"KHAAAAAN!" -James Tiberius Kirk
Paramount and Fox were the last two of the major studios to join the DVD revolution, and their first DVD products paled in comparison to the best discs in the marketplace. Both studios have gone to great lengths to improve their commitment to the DVD format, however, and they have created some sparkling gems. In particular, Paramount's "Special Collector's Edition" DVDs show how a wealth of well-organized and substantive bonus materials can provide hours of interactive entertainment.
Paramount released "Star Trek II" through "Star Trek: Insurrection" in reverse order (basically), and they were all lacking in noteworthy features. In some cases, the video and audio presentations could only be described as "lackluster". When the time came for the DVD release of "Star Trek: The Motion Picture", the studio decided that an about-face was in order--Paramount would create a special edition to inaugurate a revamped philosophy towards its flagship series. The studio seems intent on working its way through the movie series again (this time in theatrical release order) with 2-disc sets offering a plethora of extras, and it's also gotten around to releasing the TV shows on DVD. (Every episode of "Star Trek--The Original Series" is on DVD, and every season of "Star Trek: The Next Generation" will be on DVD by the end of 2002. "Star Trek: Deep Space Nine" will be released in 2003, presumably to be followed by "Star Trek: Voyager".)
It has been almost 9 months since "Star Trek: The Motion Picture" was released on DVD, and now a spiffy new director's cut of "Star Trek II" arrives in stores. (Fans won't have to wait long for "Star Trek III"--it'll be in stores on October 22). Dubbed "Star Trek II: The Wrath of Khan--The Director's Edition", the new version includes about 3 or 4 minutes worth of footage not used during the film's initial theatrical release. For the most part, the changes made to "Star Trek II" aren't as extensive as the ones made to "The Motion Picture", so the film's content, tone, pacing, and overall feel has barely been touched at all.
"Star Trek II" took its inspiration from an episode of the original TV series called "Space Seed". Basically, at the end of that episode, Captain Kirk (William Shatner) sent Khan Noonien Singh (Ricardo Montalban) into exile on Ceti Alpha V. In the movie, the genetically engineered, super-genius Khan manages to escape from Ceti Alpha V, and he commandeers the starship Reliant to destroy Kirk. Khan also manages to steal the Genesis device, developed by Kirk's ex-flame Dr. Carol Marcus and their son, Dr. David Marcus. Genesis, designed to create life out of nothing, could be used as a weapon since it destroys pre-existing life in order to create its own "matrix". So, for the better part of 2 hours, Kirk and Khan chase each other across the galaxy. Admiral Kirk uses his experience with Starfleet ships while Khan uses his superior intellect in order to outwit one another.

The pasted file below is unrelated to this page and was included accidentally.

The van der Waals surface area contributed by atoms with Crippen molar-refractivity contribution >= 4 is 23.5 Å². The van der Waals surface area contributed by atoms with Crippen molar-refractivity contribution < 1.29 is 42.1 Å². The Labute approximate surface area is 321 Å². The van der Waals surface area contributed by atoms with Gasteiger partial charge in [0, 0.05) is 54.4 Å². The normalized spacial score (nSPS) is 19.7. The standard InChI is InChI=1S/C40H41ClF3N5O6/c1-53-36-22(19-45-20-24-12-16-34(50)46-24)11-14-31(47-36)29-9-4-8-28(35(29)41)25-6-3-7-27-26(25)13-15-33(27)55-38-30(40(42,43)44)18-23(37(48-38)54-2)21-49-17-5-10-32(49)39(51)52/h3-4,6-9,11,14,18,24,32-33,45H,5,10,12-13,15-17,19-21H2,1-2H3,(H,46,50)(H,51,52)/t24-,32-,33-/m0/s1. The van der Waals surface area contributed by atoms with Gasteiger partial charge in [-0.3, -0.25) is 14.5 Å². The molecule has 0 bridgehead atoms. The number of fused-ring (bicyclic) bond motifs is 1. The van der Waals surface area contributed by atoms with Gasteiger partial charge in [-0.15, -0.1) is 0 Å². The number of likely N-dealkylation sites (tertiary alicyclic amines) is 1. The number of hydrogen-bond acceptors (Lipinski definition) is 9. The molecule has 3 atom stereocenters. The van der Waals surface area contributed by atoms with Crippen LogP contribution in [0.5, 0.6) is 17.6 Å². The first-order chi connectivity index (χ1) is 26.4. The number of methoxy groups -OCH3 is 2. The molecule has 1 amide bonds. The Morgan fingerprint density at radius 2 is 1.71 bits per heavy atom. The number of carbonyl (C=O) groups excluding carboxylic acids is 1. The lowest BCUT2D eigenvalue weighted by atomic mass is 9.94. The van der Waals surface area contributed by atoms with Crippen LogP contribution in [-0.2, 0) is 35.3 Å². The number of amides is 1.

Shatner and Montalban do their best to out-overact one another, and I have to say that they conclude with a draw. Although the two actors manage to chew up plenty of scenery, they don't actually stand face-to-face, sparing the story from becoming a free-for-all wrestling match. The usual suspects also appear in the movie, including Captain Spock (Leonard Nimoy) and "Bones" (a delightfully grumpy DeForest Kelley). Look for Kirstie Alley as Saavik, a Vulcan Starfleet cadet who learns a few things from Kirk and Spock about being "human".
A former DVD Town reviewer, Kevin Kaup, wrote about the first, single-disc DVD edition of "Star Trek II". (Star Trek II) In his review of the original release (the only way to get the theatrical cut of the movie), Kaup revealed that he likes "Star Trek II" more than any of the other "Trek" films. While I myself prefer "Star Trek VI", I agree with Kaup's assessment of "Star Trek II"--it is fun, spirited, moving, and highly enjoyable. There are a couple of tense space dogfights between the Enterprise and the Reliant, and the script focuses on the deep bonds that have developed over the years between Kirk, Spock, and Bones. If you've followed the series at all, you already know that a major character passes away towards the end of "Star Trek II". Don't worry--if you look at the title of the third movie, you'll know right away that he comes back to life. Oops, was that a spoiler? Heehee...
Thankfully, the filmmakers shot "Star Trek II" using a 2.35:1 anamorphic widescreen ratio for its visual composition. The wide image imparts a sweeping visual grandeur to the story, and it looks great on DVD. Boldly-rendered colors look natural, and the stable, smooth, clear print is a welcome improvement over the transfer of "The Motion Picture". However, due to the technology available at the time of the film's shooting, special effects shots suffer from heavy grain and dust problems.